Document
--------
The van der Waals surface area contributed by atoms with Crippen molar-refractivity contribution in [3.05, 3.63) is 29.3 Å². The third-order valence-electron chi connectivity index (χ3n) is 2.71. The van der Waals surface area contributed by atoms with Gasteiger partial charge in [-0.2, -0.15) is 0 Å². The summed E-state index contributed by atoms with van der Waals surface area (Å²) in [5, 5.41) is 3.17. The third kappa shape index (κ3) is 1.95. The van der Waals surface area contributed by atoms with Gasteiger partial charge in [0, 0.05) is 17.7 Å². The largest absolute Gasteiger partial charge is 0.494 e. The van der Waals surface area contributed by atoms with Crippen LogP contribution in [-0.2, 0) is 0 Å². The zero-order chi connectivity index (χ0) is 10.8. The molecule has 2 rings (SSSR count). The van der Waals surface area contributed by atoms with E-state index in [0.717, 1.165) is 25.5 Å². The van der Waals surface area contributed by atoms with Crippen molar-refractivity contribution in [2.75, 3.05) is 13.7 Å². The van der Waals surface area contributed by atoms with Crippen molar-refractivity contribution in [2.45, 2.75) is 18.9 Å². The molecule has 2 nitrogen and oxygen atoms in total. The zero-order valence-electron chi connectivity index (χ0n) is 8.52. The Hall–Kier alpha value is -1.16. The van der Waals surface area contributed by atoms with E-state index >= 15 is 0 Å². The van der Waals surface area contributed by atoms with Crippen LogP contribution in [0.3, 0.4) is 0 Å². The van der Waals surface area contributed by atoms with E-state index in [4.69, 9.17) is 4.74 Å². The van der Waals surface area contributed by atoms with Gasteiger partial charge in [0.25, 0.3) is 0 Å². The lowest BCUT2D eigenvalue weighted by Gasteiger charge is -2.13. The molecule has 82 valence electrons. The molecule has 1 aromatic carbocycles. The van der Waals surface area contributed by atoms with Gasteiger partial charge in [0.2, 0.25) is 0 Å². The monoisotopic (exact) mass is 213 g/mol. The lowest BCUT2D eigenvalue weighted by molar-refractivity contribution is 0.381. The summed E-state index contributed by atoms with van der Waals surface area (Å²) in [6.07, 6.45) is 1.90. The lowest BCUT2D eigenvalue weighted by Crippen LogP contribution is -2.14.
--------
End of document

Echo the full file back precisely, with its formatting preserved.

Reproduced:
The van der Waals surface area contributed by atoms with Crippen molar-refractivity contribution in [3.05, 3.63) is 29.3 Å². The third-order valence-electron chi connectivity index (χ3n) is 2.71. The van der Waals surface area contributed by atoms with Gasteiger partial charge in [-0.2, -0.15) is 0 Å². The summed E-state index contributed by atoms with van der Waals surface area (Å²) in [5, 5.41) is 3.17. The third kappa shape index (κ3) is 1.95. The van der Waals surface area contributed by atoms with Gasteiger partial charge in [0, 0.05) is 17.7 Å². The largest absolute Gasteiger partial charge is 0.494 e. The van der Waals surface area contributed by atoms with Crippen LogP contribution in [-0.2, 0) is 0 Å². The zero-order chi connectivity index (χ0) is 10.8. The molecule has 2 rings (SSSR count). The van der Waals surface area contributed by atoms with E-state index in [0.717, 1.165) is 25.5 Å². The van der Waals surface area contributed by atoms with Crippen molar-refractivity contribution in [2.75, 3.05) is 13.7 Å². The van der Waals surface area contributed by atoms with Crippen molar-refractivity contribution in [2.45, 2.75) is 18.9 Å². The molecule has 2 nitrogen and oxygen atoms in total. The zero-order valence-electron chi connectivity index (χ0n) is 8.52. The Hall–Kier alpha value is -1.16. The van der Waals surface area contributed by atoms with E-state index >= 15 is 0 Å². The van der Waals surface area contributed by atoms with Crippen LogP contribution in [0.3, 0.4) is 0 Å². The van der Waals surface area contributed by atoms with E-state index in [4.69, 9.17) is 4.74 Å². The van der Waals surface area contributed by atoms with Gasteiger partial charge in [0.25, 0.3) is 0 Å². The lowest BCUT2D eigenvalue weighted by Gasteiger charge is -2.13. The molecule has 82 valence electrons. The molecule has 1 aromatic carbocycles. The van der Waals surface area contributed by atoms with Gasteiger partial charge in [0.2, 0.25) is 0 Å². The monoisotopic (exact) mass is 213 g/mol. The lowest BCUT2D eigenvalue weighted by molar-refractivity contribution is 0.381. The summed E-state index contributed by atoms with van der Waals surface area (Å²) in [6.07, 6.45) is 1.90. The lowest BCUT2D eigenvalue weighted by Crippen LogP contribution is -2.14.